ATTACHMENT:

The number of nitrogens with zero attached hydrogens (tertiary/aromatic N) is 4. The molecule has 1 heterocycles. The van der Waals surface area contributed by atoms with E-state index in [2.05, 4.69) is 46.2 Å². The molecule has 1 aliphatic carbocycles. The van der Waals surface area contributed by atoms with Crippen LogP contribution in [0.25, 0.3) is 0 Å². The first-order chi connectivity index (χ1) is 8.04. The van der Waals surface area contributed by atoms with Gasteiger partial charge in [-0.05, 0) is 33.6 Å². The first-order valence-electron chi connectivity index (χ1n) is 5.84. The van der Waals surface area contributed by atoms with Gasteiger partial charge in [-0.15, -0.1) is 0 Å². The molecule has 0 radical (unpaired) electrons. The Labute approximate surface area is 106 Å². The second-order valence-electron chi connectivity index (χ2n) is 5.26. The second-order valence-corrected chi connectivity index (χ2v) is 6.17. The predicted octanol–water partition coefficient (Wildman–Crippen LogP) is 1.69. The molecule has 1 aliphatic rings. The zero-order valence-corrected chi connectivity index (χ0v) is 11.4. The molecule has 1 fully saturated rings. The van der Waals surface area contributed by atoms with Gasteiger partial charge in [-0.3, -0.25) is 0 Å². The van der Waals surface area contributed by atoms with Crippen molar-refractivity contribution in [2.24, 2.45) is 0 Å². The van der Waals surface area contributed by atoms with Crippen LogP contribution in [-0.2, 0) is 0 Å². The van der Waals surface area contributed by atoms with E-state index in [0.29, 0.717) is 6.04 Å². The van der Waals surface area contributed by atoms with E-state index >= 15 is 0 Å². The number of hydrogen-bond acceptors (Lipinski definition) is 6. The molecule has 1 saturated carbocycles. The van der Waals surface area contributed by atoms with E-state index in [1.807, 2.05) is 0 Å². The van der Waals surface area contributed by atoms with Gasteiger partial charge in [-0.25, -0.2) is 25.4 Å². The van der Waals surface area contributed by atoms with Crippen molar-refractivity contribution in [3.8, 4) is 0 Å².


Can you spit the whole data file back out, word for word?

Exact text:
The number of nitrogens with zero attached hydrogens (tertiary/aromatic N) is 4. The molecule has 1 heterocycles. The van der Waals surface area contributed by atoms with E-state index in [2.05, 4.69) is 46.2 Å². The molecule has 1 aliphatic carbocycles. The van der Waals surface area contributed by atoms with Crippen LogP contribution in [0.25, 0.3) is 0 Å². The first-order chi connectivity index (χ1) is 8.04. The van der Waals surface area contributed by atoms with Gasteiger partial charge in [-0.05, 0) is 33.6 Å². The first-order valence-electron chi connectivity index (χ1n) is 5.84. The van der Waals surface area contributed by atoms with Gasteiger partial charge in [-0.15, -0.1) is 0 Å². The molecule has 0 radical (unpaired) electrons. The Labute approximate surface area is 106 Å². The second-order valence-electron chi connectivity index (χ2n) is 5.26. The second-order valence-corrected chi connectivity index (χ2v) is 6.17. The predicted octanol–water partition coefficient (Wildman–Crippen LogP) is 1.69. The molecule has 1 aliphatic rings. The zero-order valence-corrected chi connectivity index (χ0v) is 11.4. The molecule has 1 fully saturated rings. The van der Waals surface area contributed by atoms with Gasteiger partial charge in [-0.3, -0.25) is 0 Å². The van der Waals surface area contributed by atoms with Crippen molar-refractivity contribution in [2.24, 2.45) is 0 Å². The van der Waals surface area contributed by atoms with Crippen LogP contribution in [-0.2, 0) is 0 Å². The van der Waals surface area contributed by atoms with E-state index in [0.29, 0.717) is 6.04 Å². The van der Waals surface area contributed by atoms with E-state index >= 15 is 0 Å². The number of hydrogen-bond acceptors (Lipinski definition) is 6. The molecule has 1 saturated carbocycles. The van der Waals surface area contributed by atoms with E-state index in [1.807, 2.05) is 0 Å². The van der Waals surface area contributed by atoms with Gasteiger partial charge in [-0.25, -0.2) is 25.4 Å². The van der Waals surface area contributed by atoms with Crippen molar-refractivity contribution in [3.8, 4) is 0 Å².